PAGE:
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Scheduled Monument: PARSLEY HAY BOWL BARROW (1008983)

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Authority English Heritage
Other Ref SM Cat. No. 122
Date assigned Monday, October 13, 1952
Date last amended Monday, July 13, 1992


REASONS FOR DESIGNATION Bowl barrows, the most numerous form of round barrow, are funerary monuments dating from the Late Neolithic period to the Late Bronze Age, with most examples belonging to the period 2400-1500 BC. They were constructed as earthen or rubble mounds, sometimes ditched, which covered single or multiple burials. They occur either in isolation or grouped as cemeteries and often acted as a focus for burials in later periods. Often superficially similar, although differing widely in size, they exhibit regional variations in form and a diversity of burial practices. There are over 10,000 surviving bowl barrows recorded nationally (many more have already been destroyed), occurring across most of lowland Britain. Often occupying prominent locations, they are a major historic element in the modern landscape and their considerable variation of form and longevity as a monument type provide important information on the diversity of beliefs and social organisations amongst early prehistoric communities. They are particularly representative of their period and a substantial proportion of surviving examples are considered worthy of protection. The bowl barrow at Parsley Hay, with its attached satellite mounds, is an unusual example which illustrates well the diversity of form of this class of monument. DETAILS Parsley Hay bowl barrow is a sub-circular cairn located in the western upland ridges of the limestone plateau of Derbyshire. In addition to the main mound of the barrow the monument includes two smaller mounds which extend from the south-western and south-eastern edges. The former measures 8m by 6.5m by 0.5m high while the latter, which is roughly circular, has a diameter of 9.5m and also stands 0.5m high. The larger mound comprises a sloping platform which contains a kerb of limestone blocks set in a circle of diameter 16.5m which itself encircles a steeper-sided inner mound with a diameter of 11m. The overall dimensions of the larger mound are 25m by 22.5m by 1.5m high. The main mound was partially excavated by Bateman in 1848 and a central grave pit found cut into the rock beneath the old land surface. This contained a crouched or sitting skeleton accompanied by flint artefacts and fragments of a beaker by which the barrow was dated to the early Bronze Age. Overlying the grave pit were flat slabs of limestone on which a second crouched inhumation was found accompanied by a granite axehead and a bronze dagger. SELECTED SOURCES Book Reference - Author: Barnatt, J. - Title: The Peak District Barrow Survey - Type: DESC TEXT Book Reference - Author: Barnatt, J. - Title: The Peak District Barrow Survey - Type: PLAN: MEASURED Book Reference - Author: Bateman, T - Title: Ten Years Diggings in Celtic and Saxon Grave-Hills - Type: DESC TEXT Book Reference - Author: Clarke, D.L.. - Title: Beaker Pottery of Great Britain and Ireland - Type: DESC TEXT Book Reference - Author: Marsden B - Title: The Burial Mounds of Derbyshire (1977) - Date: 1977 - Type: DESC TEXT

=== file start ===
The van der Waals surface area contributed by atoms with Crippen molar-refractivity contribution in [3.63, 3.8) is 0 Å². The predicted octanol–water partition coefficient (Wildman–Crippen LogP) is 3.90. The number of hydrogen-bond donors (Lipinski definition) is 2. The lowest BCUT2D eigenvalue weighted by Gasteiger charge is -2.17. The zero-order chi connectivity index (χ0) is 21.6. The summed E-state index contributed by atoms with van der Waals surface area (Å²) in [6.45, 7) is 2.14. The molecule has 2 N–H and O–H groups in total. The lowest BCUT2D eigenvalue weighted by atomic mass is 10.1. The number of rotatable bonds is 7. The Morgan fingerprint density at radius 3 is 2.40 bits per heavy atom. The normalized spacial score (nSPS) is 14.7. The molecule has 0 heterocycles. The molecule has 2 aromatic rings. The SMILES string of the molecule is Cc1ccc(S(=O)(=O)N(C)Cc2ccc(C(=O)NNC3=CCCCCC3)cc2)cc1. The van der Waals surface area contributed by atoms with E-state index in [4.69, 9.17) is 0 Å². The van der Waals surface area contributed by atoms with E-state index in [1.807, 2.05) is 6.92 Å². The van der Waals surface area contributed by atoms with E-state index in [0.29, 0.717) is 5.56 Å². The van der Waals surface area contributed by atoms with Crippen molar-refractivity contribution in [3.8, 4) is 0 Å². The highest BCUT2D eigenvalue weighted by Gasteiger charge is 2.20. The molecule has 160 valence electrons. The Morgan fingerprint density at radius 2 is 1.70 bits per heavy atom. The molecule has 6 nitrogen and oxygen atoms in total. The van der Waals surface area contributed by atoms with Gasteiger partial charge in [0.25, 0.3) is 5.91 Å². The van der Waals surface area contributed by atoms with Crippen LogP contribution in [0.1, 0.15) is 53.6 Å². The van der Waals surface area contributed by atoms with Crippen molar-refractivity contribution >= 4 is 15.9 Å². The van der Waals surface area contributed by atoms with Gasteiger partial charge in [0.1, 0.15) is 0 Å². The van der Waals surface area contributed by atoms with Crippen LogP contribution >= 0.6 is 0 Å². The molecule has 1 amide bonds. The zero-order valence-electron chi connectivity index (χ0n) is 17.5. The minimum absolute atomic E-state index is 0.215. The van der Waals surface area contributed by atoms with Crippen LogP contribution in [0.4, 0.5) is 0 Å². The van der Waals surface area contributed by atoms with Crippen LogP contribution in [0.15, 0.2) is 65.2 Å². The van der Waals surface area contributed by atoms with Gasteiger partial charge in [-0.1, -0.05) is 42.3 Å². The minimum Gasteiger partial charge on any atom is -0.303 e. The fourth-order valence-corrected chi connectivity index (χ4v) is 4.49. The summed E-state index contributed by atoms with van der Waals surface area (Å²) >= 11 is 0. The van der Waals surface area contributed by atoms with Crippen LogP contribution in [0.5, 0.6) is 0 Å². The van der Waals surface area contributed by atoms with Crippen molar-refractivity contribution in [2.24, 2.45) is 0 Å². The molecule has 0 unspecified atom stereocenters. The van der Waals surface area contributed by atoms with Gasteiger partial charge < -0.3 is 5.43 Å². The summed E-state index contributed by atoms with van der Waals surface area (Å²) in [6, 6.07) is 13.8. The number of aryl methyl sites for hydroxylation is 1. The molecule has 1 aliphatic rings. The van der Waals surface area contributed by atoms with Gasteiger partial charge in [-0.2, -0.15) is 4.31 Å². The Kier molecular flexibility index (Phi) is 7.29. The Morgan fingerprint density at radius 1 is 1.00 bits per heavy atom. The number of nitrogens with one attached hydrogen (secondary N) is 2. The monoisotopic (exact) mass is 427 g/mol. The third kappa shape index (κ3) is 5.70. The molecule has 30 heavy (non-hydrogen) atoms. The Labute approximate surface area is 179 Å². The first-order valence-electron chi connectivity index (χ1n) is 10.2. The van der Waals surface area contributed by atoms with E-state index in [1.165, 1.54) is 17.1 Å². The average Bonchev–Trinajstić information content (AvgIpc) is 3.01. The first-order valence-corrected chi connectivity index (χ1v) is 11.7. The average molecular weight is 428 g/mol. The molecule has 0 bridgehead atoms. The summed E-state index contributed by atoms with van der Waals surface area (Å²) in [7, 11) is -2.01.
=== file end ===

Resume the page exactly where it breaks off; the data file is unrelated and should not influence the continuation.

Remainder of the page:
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Sources (1)

  • Scheduling record: English Heritage. 1952. Scheduling Notification: Parsley Hay Bowl Barrow. List entry no. 1008983. SM Cat. No. 122.



Grid reference Centred SK 1449 6314 (22m by 22m)
Map sheet SK16SW

Related Monuments/Buildings (1)

Record last edited

Aug 30 2013 11:40AM

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